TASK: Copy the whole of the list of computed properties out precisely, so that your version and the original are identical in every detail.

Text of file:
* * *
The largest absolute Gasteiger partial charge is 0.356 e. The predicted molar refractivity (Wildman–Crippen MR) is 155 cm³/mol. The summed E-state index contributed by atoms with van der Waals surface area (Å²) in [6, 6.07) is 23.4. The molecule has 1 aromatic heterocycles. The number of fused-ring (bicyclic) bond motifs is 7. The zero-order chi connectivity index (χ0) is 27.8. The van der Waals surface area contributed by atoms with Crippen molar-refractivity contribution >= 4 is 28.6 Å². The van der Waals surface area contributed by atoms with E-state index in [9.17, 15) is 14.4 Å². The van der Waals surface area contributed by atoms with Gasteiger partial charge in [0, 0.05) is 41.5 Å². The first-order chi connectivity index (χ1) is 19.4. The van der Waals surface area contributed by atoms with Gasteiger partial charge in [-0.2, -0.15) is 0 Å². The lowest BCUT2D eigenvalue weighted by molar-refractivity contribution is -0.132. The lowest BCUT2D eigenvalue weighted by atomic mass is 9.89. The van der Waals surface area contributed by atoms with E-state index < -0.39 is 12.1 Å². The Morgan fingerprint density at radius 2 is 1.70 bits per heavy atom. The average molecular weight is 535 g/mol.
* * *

The largest absolute Gasteiger partial charge is 0.356 e. The predicted molar refractivity (Wildman–Crippen MR) is 155 cm³/mol. The summed E-state index contributed by atoms with van der Waals surface area (Å²) in [6, 6.07) is 23.4. The molecule has 1 aromatic heterocycles. The number of fused-ring (bicyclic) bond motifs is 7. The zero-order chi connectivity index (χ0) is 27.8. The van der Waals surface area contributed by atoms with Crippen molar-refractivity contribution >= 4 is 28.6 Å². The van der Waals surface area contributed by atoms with E-state index in [9.17, 15) is 14.4 Å². The van der Waals surface area contributed by atoms with Gasteiger partial charge in [0, 0.05) is 41.5 Å². The first-order chi connectivity index (χ1) is 19.4. The van der Waals surface area contributed by atoms with Gasteiger partial charge in [-0.2, -0.15) is 0 Å². The lowest BCUT2D eigenvalue weighted by molar-refractivity contribution is -0.132. The lowest BCUT2D eigenvalue weighted by atomic mass is 9.89. The van der Waals surface area contributed by atoms with E-state index < -0.39 is 12.1 Å². The Morgan fingerprint density at radius 2 is 1.70 bits per heavy atom. The average molecular weight is 535 g/mol.